Huge contemporary art exhibition offered in Cleveland

Aug. 01, 2022

Huge contemporary art exhibition offered in Cleveland

Tom Jackson, Jul 29, 2022 10:00 AM

CLEVELAND – People who like contemporary art have an opportunity to see a lot of it at an ongoing festival in the Cleveland area.

The FRONT International 2022 Cleveland Triennial for Contemporary Art is showing off works from 100 artists at 30 different locations through Oct. 2. Nearly all of the exhibits are free.

The exhibit locations are clustered together in five locations: In Ohio City on the west side of Cleveland; in downtown Cleveland; at the University Circle area in east Cleveland, which is home to the city’s main art museums; in Akron; and in Oberlin.

A website at offers details to help plan visits to the exhibition, which is named “Oh, Gods of Dust and Rainbows.”

For example, Oberlin, the exhibition site closest to Sandusky, offers exhibitions at three locations within easy walking distance of each other:

• The Allen Memorial Art Museum, 87 N. Main St., open 10 a.m. to 5 p.m. on Tuesdays through Fridays and 1-5 p.m. on Saturdays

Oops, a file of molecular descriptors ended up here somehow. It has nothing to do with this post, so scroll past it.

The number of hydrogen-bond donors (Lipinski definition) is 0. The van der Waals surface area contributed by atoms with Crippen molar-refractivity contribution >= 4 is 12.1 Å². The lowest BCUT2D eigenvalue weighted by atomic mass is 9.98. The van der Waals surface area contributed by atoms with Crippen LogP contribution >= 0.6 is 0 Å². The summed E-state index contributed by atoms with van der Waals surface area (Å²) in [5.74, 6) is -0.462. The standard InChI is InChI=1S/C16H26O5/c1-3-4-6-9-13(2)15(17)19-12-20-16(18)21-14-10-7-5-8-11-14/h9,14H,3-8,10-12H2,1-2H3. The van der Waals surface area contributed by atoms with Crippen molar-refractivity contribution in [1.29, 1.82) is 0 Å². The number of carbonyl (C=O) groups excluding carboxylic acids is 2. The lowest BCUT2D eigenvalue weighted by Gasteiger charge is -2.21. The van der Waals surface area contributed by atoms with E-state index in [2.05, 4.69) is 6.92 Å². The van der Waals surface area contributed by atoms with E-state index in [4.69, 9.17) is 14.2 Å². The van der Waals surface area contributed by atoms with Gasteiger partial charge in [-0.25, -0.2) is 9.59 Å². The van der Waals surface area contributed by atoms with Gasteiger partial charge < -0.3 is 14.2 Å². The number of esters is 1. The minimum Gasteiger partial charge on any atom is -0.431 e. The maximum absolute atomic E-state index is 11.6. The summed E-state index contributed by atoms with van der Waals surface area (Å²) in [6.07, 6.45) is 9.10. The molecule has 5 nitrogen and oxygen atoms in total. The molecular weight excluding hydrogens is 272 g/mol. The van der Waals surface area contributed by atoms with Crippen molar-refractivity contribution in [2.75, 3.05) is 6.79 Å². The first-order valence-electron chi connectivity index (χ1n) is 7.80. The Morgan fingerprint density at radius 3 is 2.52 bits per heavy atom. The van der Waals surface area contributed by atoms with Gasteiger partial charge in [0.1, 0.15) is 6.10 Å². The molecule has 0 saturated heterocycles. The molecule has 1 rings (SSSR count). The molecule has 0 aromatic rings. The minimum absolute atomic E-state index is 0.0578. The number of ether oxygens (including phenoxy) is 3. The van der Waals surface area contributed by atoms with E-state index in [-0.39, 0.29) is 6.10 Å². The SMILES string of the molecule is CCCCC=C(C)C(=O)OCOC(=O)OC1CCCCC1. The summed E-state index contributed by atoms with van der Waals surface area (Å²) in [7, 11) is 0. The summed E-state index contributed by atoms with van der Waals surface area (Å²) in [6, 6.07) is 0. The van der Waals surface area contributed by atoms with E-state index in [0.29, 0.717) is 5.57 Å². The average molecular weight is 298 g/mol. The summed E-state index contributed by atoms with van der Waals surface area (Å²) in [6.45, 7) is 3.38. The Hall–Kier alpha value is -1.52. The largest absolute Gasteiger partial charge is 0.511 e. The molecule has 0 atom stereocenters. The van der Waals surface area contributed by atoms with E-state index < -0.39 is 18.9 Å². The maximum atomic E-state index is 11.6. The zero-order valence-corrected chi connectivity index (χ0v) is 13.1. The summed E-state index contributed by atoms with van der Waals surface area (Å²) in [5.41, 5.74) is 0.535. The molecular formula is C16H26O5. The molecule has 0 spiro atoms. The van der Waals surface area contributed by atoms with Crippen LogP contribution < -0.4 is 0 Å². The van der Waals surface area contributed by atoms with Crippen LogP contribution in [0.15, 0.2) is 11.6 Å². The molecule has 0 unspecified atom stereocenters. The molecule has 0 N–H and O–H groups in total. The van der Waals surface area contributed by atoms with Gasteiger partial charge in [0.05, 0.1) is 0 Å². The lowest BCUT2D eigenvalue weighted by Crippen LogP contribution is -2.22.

• The Firelands Association for the Visual Arts, 39 S. Main St., same hours as the Allen Museum

• The Feve, a bar at 30 S. Main St.

Transformer Station, a contemporary art museum at 1460 W. 29th St. in the Ohio City neighborhood of Cleveland, is serving as the exhibition hub for the art festival.

A visitor to the site can experience a variety of artworks, including a video installation, paintings, an unusual artwork that uses sound and sculpture. There’s also a small gift shop.

From Transformer Station, it’s only a short walk to Spaces, a nonprofit exhibition space at 2900 Detroit Ave., which asks visitors for a $5 donation but offers excellent works, including an unusual sculptural installation by Haseeb Ahmed, a Toledo native, and very detailed prints and drawings of an imagined utopian city by Dutch artist and composer Jurriaan Andriessen.

FRONT is a contemporary art exhibition first held in Cleveland in 2018; it’s supposed to occur every three years, but the planned 2021 event was delayed one year by the pandemic.